Thursday, January 20, 2011

Baby Incentive? What Baby Incentive?

Lim Swee Say refused to budge on minimum wage because he claims it's the easy solution to income disparity. Yet when it comes to falling birthrates, MM Lee Kuan Yew is opting for the easy way out by bringing in more foreigners.

Deputy Prime Minister Wong Kan Seng claims it's an uphill task to persuade Singaporeans to have more children, "The going is hard, but we have not given up. We will continue to support couples' decisions to get married and have children, and create a pro-family environment." So how sincere is the level of support?

Just look at the incentives the government Baby Bonus Scheme spells out on their website:
  • Cash gift of up to $4,000 each for your 1st and 2nd child and $6,000 each for your 3rd and 4th child;
  • Contribution in Children Development Account (CDA), a special savings account in which your savings is matched to the cap of $6,000 each for the 1st and 2nd child, $12,000 each for the 3rd and 4th child and $18,000 each for the 5th and subsequent child.
The CDA is good only until your child turns 6 years of age. From year 7, you're on your own. Don't bother with the mathematics - the university fees for a 4 year course alone will wipe out the most generous of the financial incentive packages.

Now, according to APM, France has Europe's second-highest birth rate in part because of incentives offered by the government. Way back in 2006, they were already offering:
  • 3-year paid parental leave with guaranteed job protection upon returning to the workforce;
  • Universal, full-time preschool starting at age 3;
  • Subsidized daycare before age 3;
  • Stipends for in-home nannies; and
  • Monthly childcare allowances (about $540) that increase with the number of children per family.
In addition to above, families were given the option of receiving $1,800 per month for one year while the mother takes time off work after having a 3rd child, or $1,000 per month for 3 years. Germany has the new "Elterngeld" — or "parent money" — program allows an adult who stops work after a child is born to continue to claim two-thirds of their net wage, up to a maximum $3,000 per month. Low earners can claim 100 percent compensation for lost wages. One parent can claim for up to 12 months; if both parents take a turn, they can claim the benefit for a total of 14 months — a tweak designed to encourage more fathers to help. The Swedes give either moms or dads 80 percent of their salary for a total of 480 days in a parental leave. Last year Singapore finished up with a $6 billion surplus, instead of the experts' projection of $3 billion deficit, yet Lee Kuan Yew is saying subsidies will break the bank. Go figure.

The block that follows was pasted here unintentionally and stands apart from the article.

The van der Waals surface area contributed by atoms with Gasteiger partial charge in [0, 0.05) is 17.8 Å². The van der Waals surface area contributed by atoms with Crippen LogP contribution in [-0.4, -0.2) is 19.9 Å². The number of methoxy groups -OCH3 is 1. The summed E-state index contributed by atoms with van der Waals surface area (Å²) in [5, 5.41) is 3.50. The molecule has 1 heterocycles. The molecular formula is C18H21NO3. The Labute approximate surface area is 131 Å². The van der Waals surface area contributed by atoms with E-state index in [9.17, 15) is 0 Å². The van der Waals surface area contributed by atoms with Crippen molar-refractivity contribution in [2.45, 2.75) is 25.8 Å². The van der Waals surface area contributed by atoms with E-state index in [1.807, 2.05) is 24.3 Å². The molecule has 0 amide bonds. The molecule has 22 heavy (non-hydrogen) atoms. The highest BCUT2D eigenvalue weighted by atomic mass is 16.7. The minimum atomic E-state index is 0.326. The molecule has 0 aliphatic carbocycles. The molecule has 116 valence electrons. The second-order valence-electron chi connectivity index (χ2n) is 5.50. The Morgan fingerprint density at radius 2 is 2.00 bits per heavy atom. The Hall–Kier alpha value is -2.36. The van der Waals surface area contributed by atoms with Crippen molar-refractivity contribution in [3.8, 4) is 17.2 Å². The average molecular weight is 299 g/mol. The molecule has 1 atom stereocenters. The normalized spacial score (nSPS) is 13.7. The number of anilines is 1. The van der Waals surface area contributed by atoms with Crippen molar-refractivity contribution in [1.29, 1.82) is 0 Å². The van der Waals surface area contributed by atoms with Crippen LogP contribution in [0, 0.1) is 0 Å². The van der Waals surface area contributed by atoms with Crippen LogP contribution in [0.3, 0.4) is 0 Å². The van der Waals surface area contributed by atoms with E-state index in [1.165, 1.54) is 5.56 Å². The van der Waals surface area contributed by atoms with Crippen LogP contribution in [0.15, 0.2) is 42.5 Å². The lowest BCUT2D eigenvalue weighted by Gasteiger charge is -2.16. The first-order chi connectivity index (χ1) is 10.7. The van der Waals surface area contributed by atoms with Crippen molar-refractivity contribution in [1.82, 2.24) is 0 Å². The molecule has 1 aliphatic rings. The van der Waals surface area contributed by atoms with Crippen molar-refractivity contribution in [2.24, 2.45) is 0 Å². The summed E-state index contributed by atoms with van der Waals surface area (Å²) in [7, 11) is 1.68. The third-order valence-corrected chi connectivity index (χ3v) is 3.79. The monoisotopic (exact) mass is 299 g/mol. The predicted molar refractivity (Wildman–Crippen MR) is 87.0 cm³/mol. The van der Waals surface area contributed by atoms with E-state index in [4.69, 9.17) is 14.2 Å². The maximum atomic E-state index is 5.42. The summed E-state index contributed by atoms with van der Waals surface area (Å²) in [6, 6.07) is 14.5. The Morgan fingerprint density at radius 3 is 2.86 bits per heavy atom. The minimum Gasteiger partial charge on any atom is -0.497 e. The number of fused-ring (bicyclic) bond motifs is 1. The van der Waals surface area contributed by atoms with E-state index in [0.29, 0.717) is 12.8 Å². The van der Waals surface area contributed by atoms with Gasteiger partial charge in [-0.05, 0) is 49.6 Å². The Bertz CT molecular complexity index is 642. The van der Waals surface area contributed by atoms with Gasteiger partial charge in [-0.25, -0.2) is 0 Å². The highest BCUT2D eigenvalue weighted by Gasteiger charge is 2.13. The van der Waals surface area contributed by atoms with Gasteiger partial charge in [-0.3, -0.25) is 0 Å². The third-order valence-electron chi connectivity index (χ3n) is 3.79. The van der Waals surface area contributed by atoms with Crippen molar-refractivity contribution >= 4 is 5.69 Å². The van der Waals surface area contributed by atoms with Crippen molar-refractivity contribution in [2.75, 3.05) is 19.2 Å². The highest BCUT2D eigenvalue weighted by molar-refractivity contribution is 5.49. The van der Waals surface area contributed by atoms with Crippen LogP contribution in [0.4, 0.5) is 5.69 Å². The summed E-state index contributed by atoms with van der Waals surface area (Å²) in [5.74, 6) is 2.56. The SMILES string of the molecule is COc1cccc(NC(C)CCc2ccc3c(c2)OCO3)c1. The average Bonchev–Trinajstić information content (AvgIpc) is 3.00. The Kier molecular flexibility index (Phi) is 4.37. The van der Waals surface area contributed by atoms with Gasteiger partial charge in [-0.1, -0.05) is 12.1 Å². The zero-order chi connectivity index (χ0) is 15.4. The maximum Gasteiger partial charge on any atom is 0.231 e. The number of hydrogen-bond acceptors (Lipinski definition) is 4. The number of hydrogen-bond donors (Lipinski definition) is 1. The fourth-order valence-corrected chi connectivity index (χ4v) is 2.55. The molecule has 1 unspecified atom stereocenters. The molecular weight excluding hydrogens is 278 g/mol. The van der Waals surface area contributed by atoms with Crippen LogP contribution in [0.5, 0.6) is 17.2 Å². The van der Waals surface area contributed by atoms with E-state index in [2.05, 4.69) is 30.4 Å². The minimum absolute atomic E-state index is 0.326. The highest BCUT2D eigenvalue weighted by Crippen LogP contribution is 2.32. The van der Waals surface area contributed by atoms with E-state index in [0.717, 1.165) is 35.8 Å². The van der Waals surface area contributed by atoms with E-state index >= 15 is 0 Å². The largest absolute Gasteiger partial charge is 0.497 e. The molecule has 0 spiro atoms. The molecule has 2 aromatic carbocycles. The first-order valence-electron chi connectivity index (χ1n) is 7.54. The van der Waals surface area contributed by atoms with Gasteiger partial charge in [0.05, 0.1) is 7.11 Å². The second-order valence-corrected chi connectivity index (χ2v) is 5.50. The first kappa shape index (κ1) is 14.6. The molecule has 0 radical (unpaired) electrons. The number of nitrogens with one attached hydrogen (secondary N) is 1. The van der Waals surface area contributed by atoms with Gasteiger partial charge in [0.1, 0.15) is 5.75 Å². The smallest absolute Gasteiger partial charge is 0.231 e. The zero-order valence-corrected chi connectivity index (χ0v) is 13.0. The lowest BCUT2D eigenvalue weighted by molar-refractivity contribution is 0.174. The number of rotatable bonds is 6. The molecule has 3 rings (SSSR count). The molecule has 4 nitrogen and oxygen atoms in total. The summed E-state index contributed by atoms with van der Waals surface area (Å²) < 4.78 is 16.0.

Singapore lawyer T. Chin explains why she has no intention of having children as yet, "It's a question of opportunity cost, and I can't afford the downtime from my career. Furthermore, speaking from my own experience as an only child, children are really expensive." It's worse when you have to count on the support of a complacent minister.


  1. LKY already say that if the cash benefits for more babies are too good, they can't afford it.

    But I would tend to believe that if incentives are too good, it may have the opposite results ie. the poorer families or the Malays will procreate at a even faster rate than desired.

    As someone has exposed that the govt is careful that the benefits in the form of tax benefits are really meant for the better off families to have more babies, are we really to blame for the failure in producing more babies?

  2. @Alan: "the poorer families or the Malays will procreate at a even faster rate than desired"- what are you implying? That only the Chinese and well-off should have babies?

    Most of us are well aware of the government's bias towards the Chinese and the well-off. It saddens me that level-headed citizens should share such outdated views.

  3. "We must encourage those who earn less than $200 per month and cannot afford to nurture and educate many children never to have more than two… We will regret the time lost if we do not now take the first tentative steps towards correcting a trend which can leave our society with a large number of the physically, intellectually and culturally anaemic.”
    - Lee Kuan Yew, 1967

    That is the reasons for the "matching" subsidies. You think the poor has those spare cash of 7years to match?

    An Australian paper once calculated that the cost of a baby is AUS $350,000 (+/-) per child, raising him/her to a full 21 years including up to college (public/state). This is not even adding any "enrichment courses". Since SG/AU are rather on par, you can do the math.

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